Accidental Lovers

The Finnish Pavilion 1900 is a virtual reconstruction of the Finnish pavilion – an important historical milestone in the path of becoming an independent nation – that was constructed for the Paris World Expo of year 1900. The installation enables the visitors to experience the building in real scale and real-time using 3D glasses and immersive display technology. The work was done by the Systems of Representation group as part of the Tekes-funded HandsOn project dealing with spatial interaction.

About the symposium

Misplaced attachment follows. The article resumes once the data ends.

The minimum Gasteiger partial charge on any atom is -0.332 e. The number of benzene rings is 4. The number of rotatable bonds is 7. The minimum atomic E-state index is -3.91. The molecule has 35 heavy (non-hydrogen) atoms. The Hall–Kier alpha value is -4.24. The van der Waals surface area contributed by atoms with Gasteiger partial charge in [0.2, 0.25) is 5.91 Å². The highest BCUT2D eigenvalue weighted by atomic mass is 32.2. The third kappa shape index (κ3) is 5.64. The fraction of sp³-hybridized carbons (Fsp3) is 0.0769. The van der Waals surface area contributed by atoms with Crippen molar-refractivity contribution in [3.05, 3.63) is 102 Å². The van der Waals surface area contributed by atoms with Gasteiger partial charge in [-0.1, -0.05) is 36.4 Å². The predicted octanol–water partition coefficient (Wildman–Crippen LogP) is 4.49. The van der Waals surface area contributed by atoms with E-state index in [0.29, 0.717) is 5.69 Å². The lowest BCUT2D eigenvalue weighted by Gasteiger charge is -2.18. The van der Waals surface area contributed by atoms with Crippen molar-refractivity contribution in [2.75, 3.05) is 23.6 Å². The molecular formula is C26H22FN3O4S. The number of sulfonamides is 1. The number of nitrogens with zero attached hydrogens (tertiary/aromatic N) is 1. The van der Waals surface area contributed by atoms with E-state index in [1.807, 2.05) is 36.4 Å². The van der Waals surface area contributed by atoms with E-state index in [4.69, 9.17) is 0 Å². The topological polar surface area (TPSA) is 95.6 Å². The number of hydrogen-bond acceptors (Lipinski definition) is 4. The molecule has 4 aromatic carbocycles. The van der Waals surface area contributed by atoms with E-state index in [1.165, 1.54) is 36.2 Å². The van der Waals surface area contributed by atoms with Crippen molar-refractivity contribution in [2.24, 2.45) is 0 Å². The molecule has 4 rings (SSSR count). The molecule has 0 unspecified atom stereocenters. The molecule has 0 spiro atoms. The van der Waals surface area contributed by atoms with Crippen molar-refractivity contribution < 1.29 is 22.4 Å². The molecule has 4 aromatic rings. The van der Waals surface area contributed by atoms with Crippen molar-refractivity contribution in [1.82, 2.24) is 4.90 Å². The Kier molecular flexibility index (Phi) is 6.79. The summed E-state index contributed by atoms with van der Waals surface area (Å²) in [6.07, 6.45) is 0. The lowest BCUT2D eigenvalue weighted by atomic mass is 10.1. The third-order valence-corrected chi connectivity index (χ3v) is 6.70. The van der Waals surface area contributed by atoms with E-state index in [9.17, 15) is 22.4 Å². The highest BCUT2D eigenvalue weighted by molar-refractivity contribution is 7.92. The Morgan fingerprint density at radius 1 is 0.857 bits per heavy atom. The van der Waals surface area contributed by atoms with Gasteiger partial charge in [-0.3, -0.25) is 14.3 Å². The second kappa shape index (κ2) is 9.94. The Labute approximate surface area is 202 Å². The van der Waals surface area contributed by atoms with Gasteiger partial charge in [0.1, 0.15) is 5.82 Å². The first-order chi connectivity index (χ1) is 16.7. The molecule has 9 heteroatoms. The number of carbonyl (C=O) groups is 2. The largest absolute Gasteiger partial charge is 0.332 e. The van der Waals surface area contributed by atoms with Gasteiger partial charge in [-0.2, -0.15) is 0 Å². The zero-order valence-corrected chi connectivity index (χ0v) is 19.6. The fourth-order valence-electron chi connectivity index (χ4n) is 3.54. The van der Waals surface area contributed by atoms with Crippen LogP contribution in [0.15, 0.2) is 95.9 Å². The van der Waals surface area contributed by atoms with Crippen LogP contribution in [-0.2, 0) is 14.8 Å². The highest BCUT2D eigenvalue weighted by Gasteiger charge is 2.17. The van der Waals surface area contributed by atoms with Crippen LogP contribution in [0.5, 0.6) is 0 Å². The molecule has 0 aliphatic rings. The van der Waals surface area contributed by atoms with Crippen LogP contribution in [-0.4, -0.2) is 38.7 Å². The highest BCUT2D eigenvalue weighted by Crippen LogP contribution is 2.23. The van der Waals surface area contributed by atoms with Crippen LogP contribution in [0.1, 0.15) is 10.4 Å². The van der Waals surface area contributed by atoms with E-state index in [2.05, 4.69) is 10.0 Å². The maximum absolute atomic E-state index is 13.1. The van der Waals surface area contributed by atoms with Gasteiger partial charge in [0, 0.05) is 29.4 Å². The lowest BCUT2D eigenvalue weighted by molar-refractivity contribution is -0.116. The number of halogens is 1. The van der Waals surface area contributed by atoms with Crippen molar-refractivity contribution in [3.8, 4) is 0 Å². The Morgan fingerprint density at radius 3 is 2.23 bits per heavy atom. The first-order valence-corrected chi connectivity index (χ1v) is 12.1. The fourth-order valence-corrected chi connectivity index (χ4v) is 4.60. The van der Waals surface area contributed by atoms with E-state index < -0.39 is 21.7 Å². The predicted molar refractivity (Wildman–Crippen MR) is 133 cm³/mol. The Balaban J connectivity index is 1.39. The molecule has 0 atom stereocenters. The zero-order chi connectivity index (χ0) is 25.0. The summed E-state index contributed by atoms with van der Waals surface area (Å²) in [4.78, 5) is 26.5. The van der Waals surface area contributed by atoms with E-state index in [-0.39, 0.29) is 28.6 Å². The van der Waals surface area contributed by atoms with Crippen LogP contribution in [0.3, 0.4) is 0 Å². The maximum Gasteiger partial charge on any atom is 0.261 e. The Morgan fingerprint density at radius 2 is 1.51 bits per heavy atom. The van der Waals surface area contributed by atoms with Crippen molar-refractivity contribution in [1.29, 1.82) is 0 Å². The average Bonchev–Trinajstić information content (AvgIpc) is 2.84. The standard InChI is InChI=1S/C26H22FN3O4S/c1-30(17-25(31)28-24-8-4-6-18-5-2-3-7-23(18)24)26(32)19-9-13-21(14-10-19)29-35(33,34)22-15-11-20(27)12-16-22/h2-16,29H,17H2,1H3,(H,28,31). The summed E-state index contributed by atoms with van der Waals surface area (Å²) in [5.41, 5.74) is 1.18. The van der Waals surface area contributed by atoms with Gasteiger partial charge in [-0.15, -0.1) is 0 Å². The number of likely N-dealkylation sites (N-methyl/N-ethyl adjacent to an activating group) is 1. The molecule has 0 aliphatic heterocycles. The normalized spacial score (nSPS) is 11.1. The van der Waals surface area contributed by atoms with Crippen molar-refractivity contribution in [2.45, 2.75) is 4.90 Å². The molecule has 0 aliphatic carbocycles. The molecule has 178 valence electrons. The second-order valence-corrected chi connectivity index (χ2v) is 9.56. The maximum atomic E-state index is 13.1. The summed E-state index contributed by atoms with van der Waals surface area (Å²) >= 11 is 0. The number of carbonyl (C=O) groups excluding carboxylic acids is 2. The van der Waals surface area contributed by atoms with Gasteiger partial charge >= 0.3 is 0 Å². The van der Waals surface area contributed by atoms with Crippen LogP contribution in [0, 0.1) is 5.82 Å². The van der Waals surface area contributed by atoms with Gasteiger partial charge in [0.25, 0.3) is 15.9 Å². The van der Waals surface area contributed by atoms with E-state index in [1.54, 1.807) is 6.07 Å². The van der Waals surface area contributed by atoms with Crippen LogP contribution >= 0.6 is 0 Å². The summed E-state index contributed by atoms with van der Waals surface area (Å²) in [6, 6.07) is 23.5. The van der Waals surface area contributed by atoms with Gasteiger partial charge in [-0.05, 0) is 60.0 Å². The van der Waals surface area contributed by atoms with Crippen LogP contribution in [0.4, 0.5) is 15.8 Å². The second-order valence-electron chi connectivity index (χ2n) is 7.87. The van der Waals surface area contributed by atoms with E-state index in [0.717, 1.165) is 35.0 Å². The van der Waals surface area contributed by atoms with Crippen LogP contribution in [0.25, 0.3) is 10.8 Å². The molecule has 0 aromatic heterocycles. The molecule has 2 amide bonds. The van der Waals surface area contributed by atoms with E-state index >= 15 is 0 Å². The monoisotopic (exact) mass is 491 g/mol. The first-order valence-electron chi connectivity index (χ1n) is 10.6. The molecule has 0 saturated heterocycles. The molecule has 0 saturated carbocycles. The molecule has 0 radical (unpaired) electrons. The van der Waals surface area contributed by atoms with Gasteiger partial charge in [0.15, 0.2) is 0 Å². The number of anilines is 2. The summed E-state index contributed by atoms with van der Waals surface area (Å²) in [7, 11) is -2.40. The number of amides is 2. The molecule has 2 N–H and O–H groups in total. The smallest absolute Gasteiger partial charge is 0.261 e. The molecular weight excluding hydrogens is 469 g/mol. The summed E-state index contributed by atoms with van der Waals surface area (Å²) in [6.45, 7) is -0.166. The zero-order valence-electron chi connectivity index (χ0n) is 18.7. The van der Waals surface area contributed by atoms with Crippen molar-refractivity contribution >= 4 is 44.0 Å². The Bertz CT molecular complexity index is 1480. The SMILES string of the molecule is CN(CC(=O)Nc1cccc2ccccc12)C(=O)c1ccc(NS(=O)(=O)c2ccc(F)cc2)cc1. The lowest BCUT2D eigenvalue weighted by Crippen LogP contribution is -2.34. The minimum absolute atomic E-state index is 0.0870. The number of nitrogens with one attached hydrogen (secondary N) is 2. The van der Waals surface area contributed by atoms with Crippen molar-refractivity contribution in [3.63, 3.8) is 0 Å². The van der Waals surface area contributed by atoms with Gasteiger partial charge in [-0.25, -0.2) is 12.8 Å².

Visualisation of data and types of knowledge is a major component of ICT across the sciences and the humanities. Global access to information challenges the transfer of knowledge increasingly towards compressing knowledge into models, schemata and graphs, animations, films, pictures, and augmented reality. Hence it is important to pay attention to technological issues such as data-capture, encoding and multimedia software standards. However, it is similarly important to understand accessing and searching datasets of visual imagery on the one hand, and human issues such as the connection between perception and cognition, the visual mode and language, and useful typologies of linguistic and symbolic semiosis. All these provide challenges for the transfer of technology mediated types of knowledge through visual processes of learning.